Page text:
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The Turkish Psyche: Why it speaks out on Kashmir
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Dr Amarjit Singh | Date:18 Nov , 2022 2 Comments
Dr Amarjit Singh
is an independent security analyst.

There is a time for everything

And in an instant are the kings brought down

Turkey was verily a world power from the early 15th to the late 19th centuries, straddling Asia Minor and separating the East from the West for this large period of 600 years. Putting their rule in perspective, we see that no empire or civilization has ruled for such a long time in world history. Though Genghis Khan ruled the world’s largest contiguous land mass – what later became the USSR – the dynasty’s rule lasted merely 350 years after it was toppled by Ivan the Great in the West and by the Chinese in the East. Roman Empire lasted 400 years; while the British Empire lasted 300. The Greeks were broken after Alexander died, and his successors were substantially dissipated after 300 years. And Persia, the world’s first superpower started by Cyrus the Great, and which also straddled Asia Minor but more to the East, till Punjab, in contrast to the Turkish empire which went into Easter Europe, lasted but 200 years.  And the great American power has been around for but 200 years and showing signs of strain.

So, the Turks have something substantial to be proud of, in that their large empire from Othman I ruled for 600 years, till World War I finally saw it cut to size.  In their location, they captured major trade routes from Iran to Egypt via Palestine, and from India to Europe via Istanbul. They controlled Mecca and Medina and were known as the ‘protectors of Islam.’ But something went wrong in World War I, which is why an anti-Indian stance is ingrained in their psyche.

The Mughal and Mongol Turks

Now, even while the Turks ruled in Asia Minor, their cousins, the Mughals ruled a large area in India.  The Mughal rule, started by Babur, the founder of the Mughal Empire came from Turkmenistan and had Turkish ancestry combined with Mongol ancestry.  But interestingly, the Mongols themselves are cousins of the Turks, since the Turks originated in Sinkiang and then migrated more and more West in search of better pastures for their flocks.  The Sinkiang region, known as Eastern Turkestan, has close proximity to Mongolia, and hence are considered cousins, perhaps as are Ukrainians and Russians.  Hence, Babar was more than half-Turk.  Indeed, the rule of the Mughals has been known as the rule of the Turks in India.  And, people of Mughal origin are known as Turks.  Urdu vocabulary is replete with words of Turkish origin.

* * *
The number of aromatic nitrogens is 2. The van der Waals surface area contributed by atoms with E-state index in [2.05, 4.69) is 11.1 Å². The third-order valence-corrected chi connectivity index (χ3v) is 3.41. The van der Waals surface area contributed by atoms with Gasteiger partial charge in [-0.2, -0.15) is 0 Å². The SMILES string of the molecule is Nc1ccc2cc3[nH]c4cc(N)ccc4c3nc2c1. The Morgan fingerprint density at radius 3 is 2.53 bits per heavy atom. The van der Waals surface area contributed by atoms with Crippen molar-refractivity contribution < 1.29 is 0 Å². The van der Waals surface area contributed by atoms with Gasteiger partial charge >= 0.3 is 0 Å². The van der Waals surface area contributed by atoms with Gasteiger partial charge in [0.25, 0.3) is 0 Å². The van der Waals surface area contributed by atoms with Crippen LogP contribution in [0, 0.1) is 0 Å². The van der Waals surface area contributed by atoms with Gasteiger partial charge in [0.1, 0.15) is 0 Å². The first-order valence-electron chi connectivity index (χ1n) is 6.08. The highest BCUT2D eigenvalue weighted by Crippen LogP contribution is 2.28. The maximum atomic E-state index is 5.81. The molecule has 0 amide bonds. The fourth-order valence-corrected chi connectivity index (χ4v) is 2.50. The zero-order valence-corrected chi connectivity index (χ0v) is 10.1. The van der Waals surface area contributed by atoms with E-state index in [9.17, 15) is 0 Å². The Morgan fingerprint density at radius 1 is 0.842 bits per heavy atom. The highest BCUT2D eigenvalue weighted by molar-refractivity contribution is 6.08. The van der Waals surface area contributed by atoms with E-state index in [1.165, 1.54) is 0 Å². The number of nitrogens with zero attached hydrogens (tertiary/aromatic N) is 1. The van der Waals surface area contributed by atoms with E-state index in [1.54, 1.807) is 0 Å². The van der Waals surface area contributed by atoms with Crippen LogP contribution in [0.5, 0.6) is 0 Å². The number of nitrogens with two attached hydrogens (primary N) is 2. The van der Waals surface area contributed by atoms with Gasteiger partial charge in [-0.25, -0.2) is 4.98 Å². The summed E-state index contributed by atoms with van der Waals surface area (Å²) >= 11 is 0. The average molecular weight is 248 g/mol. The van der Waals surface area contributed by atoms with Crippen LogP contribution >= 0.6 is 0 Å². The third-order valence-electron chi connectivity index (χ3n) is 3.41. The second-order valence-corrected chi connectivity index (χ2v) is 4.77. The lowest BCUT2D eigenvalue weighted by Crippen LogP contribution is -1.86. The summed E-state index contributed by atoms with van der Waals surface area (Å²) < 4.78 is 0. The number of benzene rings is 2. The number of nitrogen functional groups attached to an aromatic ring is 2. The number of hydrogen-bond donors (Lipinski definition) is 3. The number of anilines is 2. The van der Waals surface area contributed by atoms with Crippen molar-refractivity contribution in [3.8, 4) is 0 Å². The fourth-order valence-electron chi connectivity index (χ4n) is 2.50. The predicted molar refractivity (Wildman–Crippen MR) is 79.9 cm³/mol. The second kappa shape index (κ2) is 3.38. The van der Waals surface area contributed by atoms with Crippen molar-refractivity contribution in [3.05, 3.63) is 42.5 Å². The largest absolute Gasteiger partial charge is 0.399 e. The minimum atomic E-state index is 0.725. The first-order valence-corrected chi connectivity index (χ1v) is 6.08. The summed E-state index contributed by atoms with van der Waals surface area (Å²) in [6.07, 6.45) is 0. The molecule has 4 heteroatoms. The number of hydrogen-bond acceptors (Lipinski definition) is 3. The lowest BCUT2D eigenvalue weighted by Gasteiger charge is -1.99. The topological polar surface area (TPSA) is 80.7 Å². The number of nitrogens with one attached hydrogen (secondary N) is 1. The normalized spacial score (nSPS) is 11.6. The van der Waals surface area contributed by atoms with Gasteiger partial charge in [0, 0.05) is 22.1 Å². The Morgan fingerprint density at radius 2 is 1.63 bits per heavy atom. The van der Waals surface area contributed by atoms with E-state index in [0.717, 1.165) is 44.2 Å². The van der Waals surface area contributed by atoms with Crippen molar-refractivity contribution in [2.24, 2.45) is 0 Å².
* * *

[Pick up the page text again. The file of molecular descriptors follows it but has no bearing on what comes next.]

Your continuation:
Therefore, while the real Turks ruled from Eastern Europe to Iran, Arabia, and Palestine, their cousins the Mughals, ruled all of India till the Deccan and Bengal.  Hence, the total Turk rule spanned from Eastern Europe to Bengal.  And if you permit that the Mongols were their cousins, the Turks ruled all of Asia from the Pacific to the Black Sea and beyond, down to the Deccan.  This is enough to puff the pride of any Turkish national.

In their eyes, the Turks are the lawful rulers of India.  That they are not actually the rulers hurts their strong ego.

Turkey plugging for Kashmir

It is because of this likely reason that the current regime in Turkey loses no opportunity to chastise India for its activities in Kashmir.  It speaks out without provocation against India at the United Nations.  At Islamic meetings, it further condemns India’s record.  And it is Turkey that has protected Pakistan from getting onto the FATF black list.[1]

Turkey releases video songs and propaganda encouraging armed resistance against India in Kashmir, and fully believes that Kashmir belongs to Pakistan.  Time and again, Turkey has claimed that India violated the United Nations regulations in Kashmir, follows its Islamic emotions, and pays no heed to the reality of the political situation.  At its worst, it turns a blind eye to Pakistani insurgency in Kashmir.  In fact, Turkey might be partially funding such an insurgency, and India needs to call Turkey on it to label it a promoter of terrorism.

The West knows of this, as Western intelligence picks up these things.  In addition to other causes, the West has curtailed arms exports to Turkey, and will never include Turkey in the European Union.

By doing all this, Turkey does not realize that it could be further hurting the cause of its Muslim brethren in Kashmir.  By encouraging armed resistance, Turkey takes away the opportunity of industrialization, business and tourism in Kashmir, which would largely benefit the Muslim inhabitants of Kashmir.  Next, the inhabitants are further denied adequate education and medical services, as they fall behind on the social index.  This cannot help Turkey.

Turkish Culture of Kashmiris